When asked about what impact their money would have on the lives of their heirs, a recent study found that 65% of the responders said there would be too much focus on material things, 55% said their heirs would not understand the value of money, 52% said their heirs would spend beyond their means, and 50% said that their heirs’ initiative would be ruined by money.  It looks like money does carry emotional baggage with it.

How do you teach your children about money when it can be a source of contention within your own homes or even worse, you hardly talk about it because you and your partners’ views on money are so different?

We use the 5 S.I.D.E.S. of Money© concept (save, invest, donate, earn and spend) to build strong and productive habits with money. Because money comes with so many emotional charges, it is important to know what money means to you. As money is a resource, it is important that there be conversations about the impact to the 5 S.I.D.E.S. of Money© can have in your life.  In learning how you view, succeed at, are challenged by these “sides” you learn a lot about your stories and sustainable behaviors around money.

To illustrate this, here is an example of an exercise a family devised for themselves. The parents were frustrated with their children’s casual view of money. They decided to reverse roles with their children for one night. One evening, the parents told their two children that the next allowance was going to be treated differently. Rather than give an allowance outright for whatever the kids wanted to use it for, this time the allowance was going to be used to treat the family to a night out with dinner and a movie.  “Cool”, the kids thought, until they were reminded their chore money was being used for this.

As their parents explained, this was going to be a “see how the other half lives” experience. “Cool”, the kids again thought as they felt a generous splurge washing over them as they decided where to eat and what movie to see. Cool, right?!

At dinner the children ordered their usual meals. Their parents, instead of ordering their usual fare, decided to order like their children did when the meal was paid for by the parents. In addition to the entrée, the parents each ordered appetizers and dessert.  Once they got to the theater, the parents said they wanted more food and ordered large popcorn, large drinks and extra candy, just like their kids would.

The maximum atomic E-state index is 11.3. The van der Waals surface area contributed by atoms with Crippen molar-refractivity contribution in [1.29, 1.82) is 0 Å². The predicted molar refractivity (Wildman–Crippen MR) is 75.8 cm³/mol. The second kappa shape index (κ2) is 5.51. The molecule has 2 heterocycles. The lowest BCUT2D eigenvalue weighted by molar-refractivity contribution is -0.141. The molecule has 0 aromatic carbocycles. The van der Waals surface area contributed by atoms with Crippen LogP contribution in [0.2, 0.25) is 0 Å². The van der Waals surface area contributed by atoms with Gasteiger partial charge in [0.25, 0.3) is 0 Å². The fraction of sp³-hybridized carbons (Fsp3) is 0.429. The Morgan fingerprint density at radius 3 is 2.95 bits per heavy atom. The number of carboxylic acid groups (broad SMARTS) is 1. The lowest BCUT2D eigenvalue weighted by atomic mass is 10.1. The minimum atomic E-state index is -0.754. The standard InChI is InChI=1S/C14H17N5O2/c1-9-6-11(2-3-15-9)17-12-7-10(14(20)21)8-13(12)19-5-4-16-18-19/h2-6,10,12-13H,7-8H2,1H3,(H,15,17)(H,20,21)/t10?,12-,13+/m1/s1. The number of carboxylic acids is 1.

Like their children, the parents did not eat everything. They left most of their entrée on the plate while eating all the dessert. They spilled the drinks at the theater. They tossed some of the candy and popcorn out too…just like their kids. Cool, right?!

Their children were shocked that their parents left food on their plates, food they ordered but didn’t want to eat. The kids couldn’t believe their parents wanted more to eat at the theater. When they saw how much had been spent that evening, the kids were blown away at the total they, the kids had to spend. 

This turned out to be a life lesson for the kids on the value of money to them. It changed their perspective and behaviors with money. Sometimes all it takes is a new perspective. Cool, right?!

Your children want guidance on how to best deal with their own money. Give them experiences with built in lessons for them.

 

How do you teach the 5 S.I.D.E.S. of Money© with your kids?

Are You Allocating Your Money to all 5 S.I.D.E.S.?

What S.I.D.E.S. of money are you favoring? In the second of three levels of our Money Focus program, we ask the question: “What sides of money do you use and which do you favor?”  We ask this so people can determine how they currently attend to what we call The 5 S.I.D.E.S. of Money©. Theses 5 S.I.D.E.S. are:

Saving

Investing

Donating

Earning

Spending

 

Most people find that the sides they use the most are spend and earn. A big drop off occurs before I see either saving or investing as the next sides people attend to with investing and saving last.

 

Where does donating fit? Surprisingly, it is not last. It comes before investing. The World Giving Index found, that as a percentage of population, the U.S. ranked ninth in 2014 among approximately 140 countries. This index found that about 68% of the U.S. population donates money. The Gallup Poll found that as of April 12, 2015, 55% of adults have money invested.   USA Today, in March of 2015, found that 66% of the population saves but 47% reporting that they only have enough to cover living expenses for 90 days or less.

That is important information which illustrates how fragile and tenuous people’s financial lives are.

How do you address money at home so these sides are attended to in ratios that sustain a healthy lifestyle? What S.I.D.E.S. do you attend to and in what percentages?